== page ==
This week in data – 20 September: Each week, we compile the best stories in data. Get up to speed on this week in data without having to search for it.
Majority of Americans accept government data sharing
Well, most people probably assumed this was happening anyway – but now they’re saying they’re okay with it. A new survey from YouGov found 77% of people accept their information is shared across agencies. But that doesn’t mean they aren’t worried. Nearly 70% say they’re worried about how the data is used, and 65% say they’re worried about a cyberattack.
The onus is on governments both in the US and abroad to show how they’re using that information wisely – and protecting it.
“Our survey results tell us that the government agencies holding this information need to do more to give them confidence their data and their privacy will be protected.”
Banks share loan data with credit agencies
Credit agencies are smiling today. Australian banks have now given them access to massive amounts of repayment data, giving a much more detailed picture about customer credit worthiness. While that’s bad news for some borrowers, it could also be great news for others – giving a much more accurate view of their financial history.
“How the banks use the new data will also be of interest to the Reserve Bank and the Australian Prudential Regulation Authority, because the information on total liabilities will provide banks with an accurate snapshot of total borrower indebtedness.”
Australian privacy commissioner speaks out
Speaking of Australia, the country’s interim National Data Commissioner, Deborah Anton, spoke with Westpac about a number of data-related issues but one stands out: the idea of building trust among users about what data is used, and how.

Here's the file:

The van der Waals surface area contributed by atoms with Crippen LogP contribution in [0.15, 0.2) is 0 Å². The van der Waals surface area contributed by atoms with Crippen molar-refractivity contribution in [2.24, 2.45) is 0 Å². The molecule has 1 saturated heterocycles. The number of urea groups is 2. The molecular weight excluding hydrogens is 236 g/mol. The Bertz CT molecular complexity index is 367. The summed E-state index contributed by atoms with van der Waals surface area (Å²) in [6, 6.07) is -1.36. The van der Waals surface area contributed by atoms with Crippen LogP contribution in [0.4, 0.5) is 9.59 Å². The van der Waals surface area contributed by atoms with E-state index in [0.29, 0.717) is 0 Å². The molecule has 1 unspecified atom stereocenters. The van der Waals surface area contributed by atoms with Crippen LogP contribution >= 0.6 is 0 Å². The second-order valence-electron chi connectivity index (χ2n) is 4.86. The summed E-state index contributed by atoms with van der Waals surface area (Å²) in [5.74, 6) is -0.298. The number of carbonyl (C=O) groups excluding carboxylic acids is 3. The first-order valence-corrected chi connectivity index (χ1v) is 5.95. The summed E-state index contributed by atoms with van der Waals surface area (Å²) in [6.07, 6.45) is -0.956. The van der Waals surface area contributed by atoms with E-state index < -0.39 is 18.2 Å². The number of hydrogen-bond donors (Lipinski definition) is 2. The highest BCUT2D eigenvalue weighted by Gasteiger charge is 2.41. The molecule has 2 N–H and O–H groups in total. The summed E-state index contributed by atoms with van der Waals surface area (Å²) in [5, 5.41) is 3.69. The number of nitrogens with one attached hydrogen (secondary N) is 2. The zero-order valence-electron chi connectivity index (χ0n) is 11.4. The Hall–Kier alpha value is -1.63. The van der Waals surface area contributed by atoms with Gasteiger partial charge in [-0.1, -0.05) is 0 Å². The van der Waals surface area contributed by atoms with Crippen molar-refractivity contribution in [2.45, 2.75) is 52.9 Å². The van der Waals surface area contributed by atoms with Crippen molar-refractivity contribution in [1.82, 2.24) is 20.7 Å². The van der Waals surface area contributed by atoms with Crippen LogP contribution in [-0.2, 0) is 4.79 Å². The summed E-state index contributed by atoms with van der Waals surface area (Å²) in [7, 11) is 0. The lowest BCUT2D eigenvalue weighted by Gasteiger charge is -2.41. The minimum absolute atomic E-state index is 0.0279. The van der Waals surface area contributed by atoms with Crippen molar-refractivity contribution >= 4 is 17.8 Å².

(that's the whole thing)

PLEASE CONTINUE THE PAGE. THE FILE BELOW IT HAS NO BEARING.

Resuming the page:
Timely, given what we just said about citizens in the United States. Anton makes the point that even language here can have a big influence on how users perceive their data being used.
“The public want to know that we’re not just having data washing around. We talk about ‘data lakes’ from a technical perspective. Is it all sitting there in a lake and you’re just doing whatever you want with it? I think that is a really inaccurate description. It is more sitting in siloes at the moment and we are combining it for particular purposes, but that has to make sense and it has to deliver a public benefit.”
New government committee takes a look at fintech
Still in Australia, the Senate is forming a committee to take a look at the fintech industry. A lot’s happened within the Australian fintech space, particularly with the rise of open banking and payment facilitators like AfterPay. The Government wants to see if it can help grow the industry, and also spot any problems along the way.
How nice of them.
“Government could play a role in helping first validate and them promoting these services to consumers. Trust is hard to earn in financial services. Government simply talking about new offerings on the market and their benefits would greatly aid FinTechs in building that trust.”
The Philippines and Singapore make friends over data
Aw, friends are nice. Both countries have signed a Memorandum of Understanding so the two countries can share data in better and more effective ways. It’s yet another sign that Singapore is pushing forward with the use of sophisticated data agreements – and probably a sign of the pace of data maturity in south-east Asia. Expect more of this.
“Our work will include developing mechanisms to facilitate cross-border data flow, such as the APEC Cross-Border Privacy Rules and Asean Cross-Border Data Flows Mechanism, and best practices to enable data innovation, through the use of data sharing sandboxes.”
That’s our wrap for this week. Thanks for reading – we hope you found it entertaining and informational. We’d love to hear your thoughts on these articles and anything else data related! Email us anytime at email@example.com!
Until next week,
Team Data Republic